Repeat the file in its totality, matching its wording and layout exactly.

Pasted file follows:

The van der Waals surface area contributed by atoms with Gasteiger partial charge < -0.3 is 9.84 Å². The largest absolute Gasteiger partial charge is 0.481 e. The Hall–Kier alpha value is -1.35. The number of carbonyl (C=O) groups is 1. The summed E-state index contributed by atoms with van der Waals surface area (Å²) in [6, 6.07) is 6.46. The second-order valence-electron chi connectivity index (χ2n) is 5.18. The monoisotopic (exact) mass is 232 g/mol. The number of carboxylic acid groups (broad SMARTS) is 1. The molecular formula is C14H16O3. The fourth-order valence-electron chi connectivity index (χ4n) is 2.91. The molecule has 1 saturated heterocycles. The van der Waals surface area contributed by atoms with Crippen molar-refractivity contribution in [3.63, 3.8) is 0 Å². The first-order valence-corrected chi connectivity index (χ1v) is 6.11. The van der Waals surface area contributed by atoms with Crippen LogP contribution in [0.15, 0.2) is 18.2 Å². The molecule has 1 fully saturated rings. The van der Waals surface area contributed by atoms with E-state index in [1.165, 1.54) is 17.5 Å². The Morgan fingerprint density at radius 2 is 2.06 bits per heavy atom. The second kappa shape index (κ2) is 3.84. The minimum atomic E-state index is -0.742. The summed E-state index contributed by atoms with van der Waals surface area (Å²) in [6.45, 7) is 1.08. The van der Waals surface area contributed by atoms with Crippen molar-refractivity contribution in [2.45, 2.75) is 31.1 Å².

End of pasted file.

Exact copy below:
The van der Waals surface area contributed by atoms with Gasteiger partial charge < -0.3 is 9.84 Å². The largest absolute Gasteiger partial charge is 0.481 e. The Hall–Kier alpha value is -1.35. The number of carbonyl (C=O) groups is 1. The summed E-state index contributed by atoms with van der Waals surface area (Å²) in [6, 6.07) is 6.46. The second-order valence-electron chi connectivity index (χ2n) is 5.18. The monoisotopic (exact) mass is 232 g/mol. The number of carboxylic acid groups (broad SMARTS) is 1. The molecular formula is C14H16O3. The fourth-order valence-electron chi connectivity index (χ4n) is 2.91. The molecule has 1 saturated heterocycles. The van der Waals surface area contributed by atoms with Crippen molar-refractivity contribution in [3.63, 3.8) is 0 Å². The first-order valence-corrected chi connectivity index (χ1v) is 6.11. The van der Waals surface area contributed by atoms with Crippen LogP contribution in [0.15, 0.2) is 18.2 Å². The molecule has 1 fully saturated rings. The van der Waals surface area contributed by atoms with E-state index in [1.165, 1.54) is 17.5 Å². The Morgan fingerprint density at radius 2 is 2.06 bits per heavy atom. The second kappa shape index (κ2) is 3.84. The minimum atomic E-state index is -0.742. The summed E-state index contributed by atoms with van der Waals surface area (Å²) in [6.45, 7) is 1.08. The van der Waals surface area contributed by atoms with Crippen molar-refractivity contribution in [2.45, 2.75) is 31.1 Å².